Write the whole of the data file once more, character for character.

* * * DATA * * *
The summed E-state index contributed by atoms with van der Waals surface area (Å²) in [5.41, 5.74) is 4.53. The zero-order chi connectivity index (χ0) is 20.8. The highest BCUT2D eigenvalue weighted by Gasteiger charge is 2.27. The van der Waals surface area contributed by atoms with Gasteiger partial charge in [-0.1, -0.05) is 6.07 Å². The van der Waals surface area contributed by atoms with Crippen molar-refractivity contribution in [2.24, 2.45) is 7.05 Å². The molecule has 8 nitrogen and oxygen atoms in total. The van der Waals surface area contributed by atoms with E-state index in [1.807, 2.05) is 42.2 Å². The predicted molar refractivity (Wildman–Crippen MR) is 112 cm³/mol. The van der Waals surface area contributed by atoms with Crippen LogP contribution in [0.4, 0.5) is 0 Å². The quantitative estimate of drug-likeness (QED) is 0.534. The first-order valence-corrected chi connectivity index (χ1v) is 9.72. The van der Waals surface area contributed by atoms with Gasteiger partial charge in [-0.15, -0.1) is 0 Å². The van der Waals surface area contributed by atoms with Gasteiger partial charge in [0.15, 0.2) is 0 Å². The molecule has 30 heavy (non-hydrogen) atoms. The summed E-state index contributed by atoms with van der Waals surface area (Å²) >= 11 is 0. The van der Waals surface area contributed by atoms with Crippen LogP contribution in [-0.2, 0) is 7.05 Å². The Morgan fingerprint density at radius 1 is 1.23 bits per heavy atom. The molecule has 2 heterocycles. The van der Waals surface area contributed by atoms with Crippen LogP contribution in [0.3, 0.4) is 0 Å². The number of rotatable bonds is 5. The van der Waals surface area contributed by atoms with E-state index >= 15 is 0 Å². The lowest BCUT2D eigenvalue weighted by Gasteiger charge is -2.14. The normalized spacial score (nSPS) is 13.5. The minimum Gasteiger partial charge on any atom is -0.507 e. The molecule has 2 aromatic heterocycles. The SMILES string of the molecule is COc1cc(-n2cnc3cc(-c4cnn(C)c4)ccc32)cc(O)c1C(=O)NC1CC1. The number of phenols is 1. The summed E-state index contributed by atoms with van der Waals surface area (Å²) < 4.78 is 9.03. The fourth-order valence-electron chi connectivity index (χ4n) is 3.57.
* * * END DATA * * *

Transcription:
The summed E-state index contributed by atoms with van der Waals surface area (Å²) in [5.41, 5.74) is 4.53. The zero-order chi connectivity index (χ0) is 20.8. The highest BCUT2D eigenvalue weighted by Gasteiger charge is 2.27. The van der Waals surface area contributed by atoms with Gasteiger partial charge in [-0.1, -0.05) is 6.07 Å². The van der Waals surface area contributed by atoms with Crippen molar-refractivity contribution in [2.24, 2.45) is 7.05 Å². The molecule has 8 nitrogen and oxygen atoms in total. The van der Waals surface area contributed by atoms with E-state index in [1.807, 2.05) is 42.2 Å². The predicted molar refractivity (Wildman–Crippen MR) is 112 cm³/mol. The van der Waals surface area contributed by atoms with Crippen LogP contribution in [0.4, 0.5) is 0 Å². The quantitative estimate of drug-likeness (QED) is 0.534. The first-order valence-corrected chi connectivity index (χ1v) is 9.72. The van der Waals surface area contributed by atoms with Gasteiger partial charge in [-0.15, -0.1) is 0 Å². The van der Waals surface area contributed by atoms with Gasteiger partial charge in [0.15, 0.2) is 0 Å². The molecule has 30 heavy (non-hydrogen) atoms. The summed E-state index contributed by atoms with van der Waals surface area (Å²) >= 11 is 0. The van der Waals surface area contributed by atoms with Crippen LogP contribution in [-0.2, 0) is 7.05 Å². The Morgan fingerprint density at radius 1 is 1.23 bits per heavy atom. The molecule has 2 heterocycles. The van der Waals surface area contributed by atoms with Crippen LogP contribution in [0.3, 0.4) is 0 Å². The number of rotatable bonds is 5. The van der Waals surface area contributed by atoms with E-state index >= 15 is 0 Å². The lowest BCUT2D eigenvalue weighted by Gasteiger charge is -2.14. The normalized spacial score (nSPS) is 13.5. The minimum Gasteiger partial charge on any atom is -0.507 e. The molecule has 2 aromatic heterocycles. The SMILES string of the molecule is COc1cc(-n2cnc3cc(-c4cnn(C)c4)ccc32)cc(O)c1C(=O)NC1CC1. The number of phenols is 1. The summed E-state index contributed by atoms with van der Waals surface area (Å²) < 4.78 is 9.03. The fourth-order valence-electron chi connectivity index (χ4n) is 3.57.